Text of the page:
‘Each man can speak two languages. He is a skilled fisherman, and can manage a curagh with extraordinary nerve and dexterity. He can farm simply, burn kelp, cut tout pampooties, mend nets, build and thatch a house, and make a cradle or a coffin [...]. The danger of his life on the sea gives him the alertness of a primitive hunter, and the long nights he spends fishing in his curagh bring him some of the emotions that are thought peculiar to men who have lived with the arts.’ (Ibid., pp.132-33.)

‘[T]he women were over-excited, and when I tried to talk to them they crowded round me because I am not married ... For a moment I was in confusion [...]’; (Ibid., p.137.)

‘The black curagh working slowly through this world of grey, and the soft hissing of the rain gave me one of the moods in which we realise with immense distress the short moment we have left us to experience all the wonder and beauty of the world.’ (Ibid., p.139.)

‘Rain was now falling heavily, and as we looked out through the fog there was something nearly appalling in the shrieks of laughter that was kept up by one of these individuals, a man of extraordinary ugliness and wit ...’

‘There is quaint humour, and sometimes wild humour on the middle island, but never this half-sensual ecstasy of laughter. Perhaps the man must have a sense of intimate misery, not known there, before he can set himself to jeer and mock at the world. These strange men with receding foreheads, high cheek-bones, and ungovernable eyes seem to represent some old type found on these few acres at the extreme border of Europe, where it is only in wild jests and laughter that they can express their loneliness and desolation.’ (Ibid., p.140.)

‘The women of this island are before conventionality, and share some of the liberal features that are thought peculiar to the women of Paris and New York.’ (Ibid., p.143.)

[The sequel of a knife fight in which five men died:] ‘They buried them the day after, and when they were coming home, what did they see but the boy who began the work playing about with the son of another man, and their two fathers down in their graves.’ (Ibid., p.156.)

‘As they talked to me and gave me a little poteen and a little bread when they thought I was hungry, I could not help feeling that I was talking with men who were under a judgement of death. I knew that every one of them would be drowned in the sea in a few years and battered naked on the rocks, or would die in his own cottage and be buried with another fearful scene in the graveyard I had come from.’ (Ibid., p.162.)

‘Although they are kindly towards each other and to children, they have no feeling for the suffering of animals, and little sympathy for pain when the person who feels it is not in danger. I have seen a girl writhing and howling with toothache while her mother sat at the other side of the fireplace pointing at her and laughing at her as if amused by the sight.’ (Ibid., p.163).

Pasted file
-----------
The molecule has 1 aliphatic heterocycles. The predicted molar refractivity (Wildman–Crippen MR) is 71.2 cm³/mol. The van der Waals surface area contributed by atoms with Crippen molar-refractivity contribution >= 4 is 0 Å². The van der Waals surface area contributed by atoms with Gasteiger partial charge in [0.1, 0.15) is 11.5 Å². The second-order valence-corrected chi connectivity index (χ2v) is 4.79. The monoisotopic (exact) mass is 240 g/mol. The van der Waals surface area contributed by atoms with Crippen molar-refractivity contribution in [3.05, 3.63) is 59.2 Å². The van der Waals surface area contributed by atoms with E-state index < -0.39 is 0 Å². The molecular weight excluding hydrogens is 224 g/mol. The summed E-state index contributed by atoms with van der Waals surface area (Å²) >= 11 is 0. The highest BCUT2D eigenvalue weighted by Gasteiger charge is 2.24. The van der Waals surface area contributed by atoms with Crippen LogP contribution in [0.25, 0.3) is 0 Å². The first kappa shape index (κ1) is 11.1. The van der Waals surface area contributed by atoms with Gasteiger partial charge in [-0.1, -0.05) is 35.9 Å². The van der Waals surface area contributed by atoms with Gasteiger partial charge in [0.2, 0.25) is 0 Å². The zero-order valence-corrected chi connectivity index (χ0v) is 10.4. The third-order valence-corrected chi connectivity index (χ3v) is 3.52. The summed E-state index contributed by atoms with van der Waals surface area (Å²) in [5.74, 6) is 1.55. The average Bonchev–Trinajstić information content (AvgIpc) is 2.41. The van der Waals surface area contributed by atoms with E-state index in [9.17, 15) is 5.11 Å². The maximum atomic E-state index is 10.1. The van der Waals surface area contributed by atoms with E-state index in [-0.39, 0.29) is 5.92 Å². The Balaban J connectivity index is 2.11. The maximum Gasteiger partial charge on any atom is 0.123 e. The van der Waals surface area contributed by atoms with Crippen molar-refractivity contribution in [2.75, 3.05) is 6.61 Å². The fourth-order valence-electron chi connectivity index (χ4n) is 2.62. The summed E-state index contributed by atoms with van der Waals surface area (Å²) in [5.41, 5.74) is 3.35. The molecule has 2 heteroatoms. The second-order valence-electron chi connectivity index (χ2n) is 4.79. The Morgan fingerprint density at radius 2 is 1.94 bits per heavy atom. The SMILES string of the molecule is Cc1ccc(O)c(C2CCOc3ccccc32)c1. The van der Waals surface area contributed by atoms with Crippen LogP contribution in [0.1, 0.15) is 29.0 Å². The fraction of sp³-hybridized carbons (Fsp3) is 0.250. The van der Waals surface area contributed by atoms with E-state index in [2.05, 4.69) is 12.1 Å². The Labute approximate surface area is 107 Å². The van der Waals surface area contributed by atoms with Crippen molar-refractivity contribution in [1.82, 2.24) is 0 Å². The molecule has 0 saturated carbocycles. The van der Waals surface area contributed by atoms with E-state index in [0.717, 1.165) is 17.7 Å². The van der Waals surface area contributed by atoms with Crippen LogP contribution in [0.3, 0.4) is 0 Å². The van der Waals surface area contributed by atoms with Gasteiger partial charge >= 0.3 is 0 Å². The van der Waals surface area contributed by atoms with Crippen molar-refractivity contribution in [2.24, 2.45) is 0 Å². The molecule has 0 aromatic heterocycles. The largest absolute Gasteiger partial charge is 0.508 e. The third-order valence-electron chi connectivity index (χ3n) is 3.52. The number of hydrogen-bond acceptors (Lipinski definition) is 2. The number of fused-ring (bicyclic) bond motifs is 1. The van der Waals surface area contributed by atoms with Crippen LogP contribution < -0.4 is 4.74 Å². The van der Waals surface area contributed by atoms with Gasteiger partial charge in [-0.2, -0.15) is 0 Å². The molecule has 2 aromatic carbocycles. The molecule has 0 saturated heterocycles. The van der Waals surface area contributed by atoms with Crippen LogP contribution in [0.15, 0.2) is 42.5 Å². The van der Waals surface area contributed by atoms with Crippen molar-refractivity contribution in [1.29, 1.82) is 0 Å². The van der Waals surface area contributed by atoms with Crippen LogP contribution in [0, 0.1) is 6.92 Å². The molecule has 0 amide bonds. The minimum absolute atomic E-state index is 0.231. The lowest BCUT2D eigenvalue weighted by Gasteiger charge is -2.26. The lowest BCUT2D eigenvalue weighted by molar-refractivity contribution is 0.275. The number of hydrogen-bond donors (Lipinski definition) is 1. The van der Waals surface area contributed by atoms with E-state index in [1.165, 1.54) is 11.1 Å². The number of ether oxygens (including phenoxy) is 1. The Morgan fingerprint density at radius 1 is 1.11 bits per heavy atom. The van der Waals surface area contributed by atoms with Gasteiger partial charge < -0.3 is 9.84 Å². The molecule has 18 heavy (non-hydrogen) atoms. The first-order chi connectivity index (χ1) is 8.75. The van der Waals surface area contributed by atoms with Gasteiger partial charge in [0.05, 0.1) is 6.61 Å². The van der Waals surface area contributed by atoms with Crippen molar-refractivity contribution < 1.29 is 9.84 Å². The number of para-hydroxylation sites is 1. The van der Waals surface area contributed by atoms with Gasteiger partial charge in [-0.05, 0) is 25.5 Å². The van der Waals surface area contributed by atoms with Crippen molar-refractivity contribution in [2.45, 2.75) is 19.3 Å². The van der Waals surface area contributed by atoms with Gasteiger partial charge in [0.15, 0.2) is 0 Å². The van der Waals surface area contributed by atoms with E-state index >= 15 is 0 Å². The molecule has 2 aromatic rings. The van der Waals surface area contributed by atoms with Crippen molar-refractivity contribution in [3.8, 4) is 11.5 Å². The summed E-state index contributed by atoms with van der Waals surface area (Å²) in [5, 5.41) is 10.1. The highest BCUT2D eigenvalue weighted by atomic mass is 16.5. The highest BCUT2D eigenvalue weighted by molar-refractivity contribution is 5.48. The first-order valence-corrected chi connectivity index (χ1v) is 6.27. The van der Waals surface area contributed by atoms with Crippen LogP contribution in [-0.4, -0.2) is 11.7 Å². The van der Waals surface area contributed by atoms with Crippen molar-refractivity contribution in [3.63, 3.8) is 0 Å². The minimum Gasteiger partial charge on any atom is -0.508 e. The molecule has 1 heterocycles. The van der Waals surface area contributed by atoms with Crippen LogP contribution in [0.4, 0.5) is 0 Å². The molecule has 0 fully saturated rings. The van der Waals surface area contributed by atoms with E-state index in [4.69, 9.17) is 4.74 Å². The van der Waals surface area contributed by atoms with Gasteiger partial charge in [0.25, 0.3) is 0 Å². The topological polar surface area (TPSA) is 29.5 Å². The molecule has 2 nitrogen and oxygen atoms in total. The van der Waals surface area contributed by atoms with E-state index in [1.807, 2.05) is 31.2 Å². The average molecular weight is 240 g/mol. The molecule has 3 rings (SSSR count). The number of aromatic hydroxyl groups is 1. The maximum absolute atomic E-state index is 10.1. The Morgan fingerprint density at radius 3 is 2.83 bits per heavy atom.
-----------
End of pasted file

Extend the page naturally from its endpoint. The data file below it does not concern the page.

‘When the people are in pain themselves they make no attempt to hide or control their feelings. An old man who was ill in the winter took me the other day to show me how far down the road they could hear him yelling “the time he had a pain in his head”.’ (Idem.) [Synge writes out 12 stanza of a patriotic ballad, “The White Horse” - here augmented to 29 by the editor in a ‘complete version’; pp.168-71; “Rucard More” and “Phelim and the Eagle” follow, to p.178].

[An old man speaks to Synge:] ‘“He was something to do with the lighthouse or the coastguards, one of them Protestants who don’t believe in any of these things and do be making fun of us.’ (Ibid., p.180.)

[‘A Dream’; cf. remarks of Yeats.] ‘I lay in the grass in a sort of dream with a near feeling of a number of scenes I have been in. I saw the wet roads in Wicklow with sky and sunshine in the ruts, and corners of old woods [...] I saw Kerry with bright bays and many scattered people cutting patches of oats or driving their donkeys. Then I came to the cottage with my throat dry thinking in what a little while I would be in my grave and the whole world lost to me.’ (p.350).

Further [q.pps.]: ‘The thought that this island will gradually yield to the ruthlessness of “progress” is as the certainty that decaying age is moving always nearer the cheeks it is your ecstasy to kiss. How much of Ireland was formerly like this and how much of Ireland is today Anglicised and civilised and brutalised ...’ (q.p. [?p.103].)

‘These people make no distinction between the natural and the supernatural [...]’ (q.p.)

‘Their way of life has never been acted upon by anything much more artificial than the nests and burrows of the creatures that live round them.’ (q.p.)

[...]